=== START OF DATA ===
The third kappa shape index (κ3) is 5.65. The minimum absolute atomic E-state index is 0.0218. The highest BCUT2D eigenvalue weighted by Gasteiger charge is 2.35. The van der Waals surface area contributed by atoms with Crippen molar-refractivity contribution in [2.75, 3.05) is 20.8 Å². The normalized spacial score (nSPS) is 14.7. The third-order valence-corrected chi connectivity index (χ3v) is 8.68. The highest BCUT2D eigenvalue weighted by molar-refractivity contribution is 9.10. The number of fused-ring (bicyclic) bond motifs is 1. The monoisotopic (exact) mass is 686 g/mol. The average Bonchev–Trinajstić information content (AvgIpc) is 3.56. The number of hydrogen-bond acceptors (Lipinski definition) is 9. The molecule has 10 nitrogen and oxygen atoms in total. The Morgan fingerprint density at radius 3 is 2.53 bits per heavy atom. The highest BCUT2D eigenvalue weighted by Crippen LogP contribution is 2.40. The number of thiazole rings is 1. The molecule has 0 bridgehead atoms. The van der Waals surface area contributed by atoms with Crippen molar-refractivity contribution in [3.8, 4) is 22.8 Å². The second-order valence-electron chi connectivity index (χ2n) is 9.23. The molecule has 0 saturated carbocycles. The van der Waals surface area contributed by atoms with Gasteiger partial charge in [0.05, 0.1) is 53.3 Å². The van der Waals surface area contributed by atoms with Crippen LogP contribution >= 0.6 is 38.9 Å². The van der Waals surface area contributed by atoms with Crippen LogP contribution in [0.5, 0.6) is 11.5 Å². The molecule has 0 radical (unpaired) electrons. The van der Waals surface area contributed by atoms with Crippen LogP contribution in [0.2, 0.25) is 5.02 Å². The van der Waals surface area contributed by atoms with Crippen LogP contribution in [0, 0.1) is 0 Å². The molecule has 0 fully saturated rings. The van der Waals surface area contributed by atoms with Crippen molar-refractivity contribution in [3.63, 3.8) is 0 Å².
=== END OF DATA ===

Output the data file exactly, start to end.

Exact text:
The third kappa shape index (κ3) is 5.65. The minimum absolute atomic E-state index is 0.0218. The highest BCUT2D eigenvalue weighted by Gasteiger charge is 2.35. The van der Waals surface area contributed by atoms with Crippen molar-refractivity contribution in [2.75, 3.05) is 20.8 Å². The normalized spacial score (nSPS) is 14.7. The third-order valence-corrected chi connectivity index (χ3v) is 8.68. The highest BCUT2D eigenvalue weighted by molar-refractivity contribution is 9.10. The number of fused-ring (bicyclic) bond motifs is 1. The monoisotopic (exact) mass is 686 g/mol. The average Bonchev–Trinajstić information content (AvgIpc) is 3.56. The number of hydrogen-bond acceptors (Lipinski definition) is 9. The molecule has 10 nitrogen and oxygen atoms in total. The Morgan fingerprint density at radius 3 is 2.53 bits per heavy atom. The highest BCUT2D eigenvalue weighted by Crippen LogP contribution is 2.40. The number of thiazole rings is 1. The molecule has 0 bridgehead atoms. The van der Waals surface area contributed by atoms with Crippen molar-refractivity contribution in [3.8, 4) is 22.8 Å². The second-order valence-electron chi connectivity index (χ2n) is 9.23. The molecule has 0 saturated carbocycles. The van der Waals surface area contributed by atoms with Gasteiger partial charge in [0.05, 0.1) is 53.3 Å². The van der Waals surface area contributed by atoms with Crippen LogP contribution >= 0.6 is 38.9 Å². The van der Waals surface area contributed by atoms with Crippen LogP contribution in [0.5, 0.6) is 11.5 Å². The molecule has 0 radical (unpaired) electrons. The van der Waals surface area contributed by atoms with Crippen LogP contribution in [0.2, 0.25) is 5.02 Å². The van der Waals surface area contributed by atoms with Crippen LogP contribution in [0, 0.1) is 0 Å². The molecule has 0 fully saturated rings. The van der Waals surface area contributed by atoms with Crippen molar-refractivity contribution in [3.63, 3.8) is 0 Å².